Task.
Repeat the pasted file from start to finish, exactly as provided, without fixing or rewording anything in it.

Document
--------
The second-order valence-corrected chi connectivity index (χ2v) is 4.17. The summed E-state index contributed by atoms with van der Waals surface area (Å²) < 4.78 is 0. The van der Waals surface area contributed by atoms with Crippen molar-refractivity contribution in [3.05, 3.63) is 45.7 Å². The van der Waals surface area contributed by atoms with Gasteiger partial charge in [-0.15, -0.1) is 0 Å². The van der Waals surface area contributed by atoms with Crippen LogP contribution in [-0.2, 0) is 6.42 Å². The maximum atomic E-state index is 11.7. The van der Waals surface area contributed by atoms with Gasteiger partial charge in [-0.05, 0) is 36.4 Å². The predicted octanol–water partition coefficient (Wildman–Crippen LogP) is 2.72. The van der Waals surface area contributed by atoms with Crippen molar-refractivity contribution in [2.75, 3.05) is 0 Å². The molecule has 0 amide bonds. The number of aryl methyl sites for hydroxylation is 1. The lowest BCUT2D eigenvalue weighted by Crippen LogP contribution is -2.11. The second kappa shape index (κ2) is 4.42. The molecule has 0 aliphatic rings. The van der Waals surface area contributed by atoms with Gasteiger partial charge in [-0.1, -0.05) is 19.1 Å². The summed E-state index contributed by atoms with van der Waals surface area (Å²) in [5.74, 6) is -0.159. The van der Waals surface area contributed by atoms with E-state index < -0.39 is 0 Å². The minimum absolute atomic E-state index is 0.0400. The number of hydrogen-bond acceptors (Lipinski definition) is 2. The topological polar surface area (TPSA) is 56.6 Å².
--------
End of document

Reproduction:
The second-order valence-corrected chi connectivity index (χ2v) is 4.17. The summed E-state index contributed by atoms with van der Waals surface area (Å²) < 4.78 is 0. The van der Waals surface area contributed by atoms with Crippen molar-refractivity contribution in [3.05, 3.63) is 45.7 Å². The van der Waals surface area contributed by atoms with Gasteiger partial charge in [-0.15, -0.1) is 0 Å². The van der Waals surface area contributed by atoms with Crippen LogP contribution in [-0.2, 0) is 6.42 Å². The maximum atomic E-state index is 11.7. The van der Waals surface area contributed by atoms with Gasteiger partial charge in [-0.05, 0) is 36.4 Å². The predicted octanol–water partition coefficient (Wildman–Crippen LogP) is 2.72. The van der Waals surface area contributed by atoms with Crippen molar-refractivity contribution in [2.75, 3.05) is 0 Å². The molecule has 0 amide bonds. The number of aryl methyl sites for hydroxylation is 1. The lowest BCUT2D eigenvalue weighted by Crippen LogP contribution is -2.11. The second kappa shape index (κ2) is 4.42. The molecule has 0 aliphatic rings. The van der Waals surface area contributed by atoms with Gasteiger partial charge in [-0.1, -0.05) is 19.1 Å². The summed E-state index contributed by atoms with van der Waals surface area (Å²) in [5.74, 6) is -0.159. The van der Waals surface area contributed by atoms with E-state index < -0.39 is 0 Å². The minimum absolute atomic E-state index is 0.0400. The number of hydrogen-bond acceptors (Lipinski definition) is 2. The topological polar surface area (TPSA) is 56.6 Å².